A 14-year-old Bennion Junior High teen who took his life in front of classmates on Nov. 29 was bullied, according to students who attended a candlelight vigil. Police and school officials have identified the student as David Q. Phan.
The young student reported bullying two years ago, but had not indicated any recent problems to school officials, according to a Granite School District spokesperson.
No information about David’s sexual orientation is being released. However, gay, lesbian, bisexual and transgender children are more than twice as likely to be bullied than their straight peers, according to a report from the Human Rights Campaign. In Utah, more than 70 percent of LGBT teens reported being verbally or physically harassed for their sexual orientation. Approximately 30 percent of LGBT youth described themselves as happy and that indicator jumped to 70 percent for straight teens.
Bullying is a large concern for Utah’s LGBT community, said Valerie Larabee, the executive director of the Utah Pride Center. The Center recently launched an anti-bullying hotline, 801-580-7680, which is staffed by mental health professionals and ready to assist young Utahns who are being bullied.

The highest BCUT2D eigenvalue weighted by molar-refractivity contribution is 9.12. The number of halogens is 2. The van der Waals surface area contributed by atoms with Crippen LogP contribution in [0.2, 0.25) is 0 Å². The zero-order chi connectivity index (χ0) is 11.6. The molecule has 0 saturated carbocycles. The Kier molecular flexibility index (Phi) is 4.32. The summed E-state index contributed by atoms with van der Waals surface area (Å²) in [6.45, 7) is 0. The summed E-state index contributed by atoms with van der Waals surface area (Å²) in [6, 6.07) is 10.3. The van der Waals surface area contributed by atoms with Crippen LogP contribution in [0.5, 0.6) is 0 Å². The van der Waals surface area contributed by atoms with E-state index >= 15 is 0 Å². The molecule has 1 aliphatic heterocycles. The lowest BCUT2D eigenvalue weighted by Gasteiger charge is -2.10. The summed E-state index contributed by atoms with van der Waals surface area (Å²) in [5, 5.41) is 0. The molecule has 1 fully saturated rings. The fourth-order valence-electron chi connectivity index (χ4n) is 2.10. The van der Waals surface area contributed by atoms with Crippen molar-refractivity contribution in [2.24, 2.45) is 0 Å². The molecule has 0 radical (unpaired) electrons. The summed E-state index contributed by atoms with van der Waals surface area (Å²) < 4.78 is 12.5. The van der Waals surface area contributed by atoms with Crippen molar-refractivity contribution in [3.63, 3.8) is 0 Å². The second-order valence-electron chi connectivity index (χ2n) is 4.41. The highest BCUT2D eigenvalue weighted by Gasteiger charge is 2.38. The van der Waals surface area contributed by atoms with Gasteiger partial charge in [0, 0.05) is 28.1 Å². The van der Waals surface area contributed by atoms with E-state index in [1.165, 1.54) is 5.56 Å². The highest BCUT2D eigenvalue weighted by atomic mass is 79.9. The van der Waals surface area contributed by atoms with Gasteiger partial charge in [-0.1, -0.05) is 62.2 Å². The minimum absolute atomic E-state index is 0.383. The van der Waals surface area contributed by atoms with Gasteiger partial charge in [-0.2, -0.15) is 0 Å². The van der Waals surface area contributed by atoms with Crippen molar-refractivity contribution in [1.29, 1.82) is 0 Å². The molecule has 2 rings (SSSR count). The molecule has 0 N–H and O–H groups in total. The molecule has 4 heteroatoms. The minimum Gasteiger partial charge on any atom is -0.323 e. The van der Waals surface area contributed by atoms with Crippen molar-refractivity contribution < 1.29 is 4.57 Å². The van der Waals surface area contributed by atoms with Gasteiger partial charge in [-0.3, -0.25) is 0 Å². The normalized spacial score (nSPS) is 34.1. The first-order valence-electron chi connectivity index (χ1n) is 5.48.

“We have a crisis in Utah that is fueled by a lack of education and acceptance of difference. Through our work we know that Utah’s teens, whether gay, perceived gay or straight are having a tough time dealing with the variety of forces pulling at them to behave or think one way or another. Education is absolutely vital to addressing myriad factors that contribute to suicidal behavior in Utah’s youth population,” Larabee said. “Increased community pressure could and should push schools, faith based institutions, media and elected officials to do more recognize and address the issues that underlie our higher than national suicide rates. Each loss of life is a severe reflection on the erosion of a civil and inclusive society.”
For more information about the anti-bullying efforts being headed by the Center, go to utahpridecenter.org.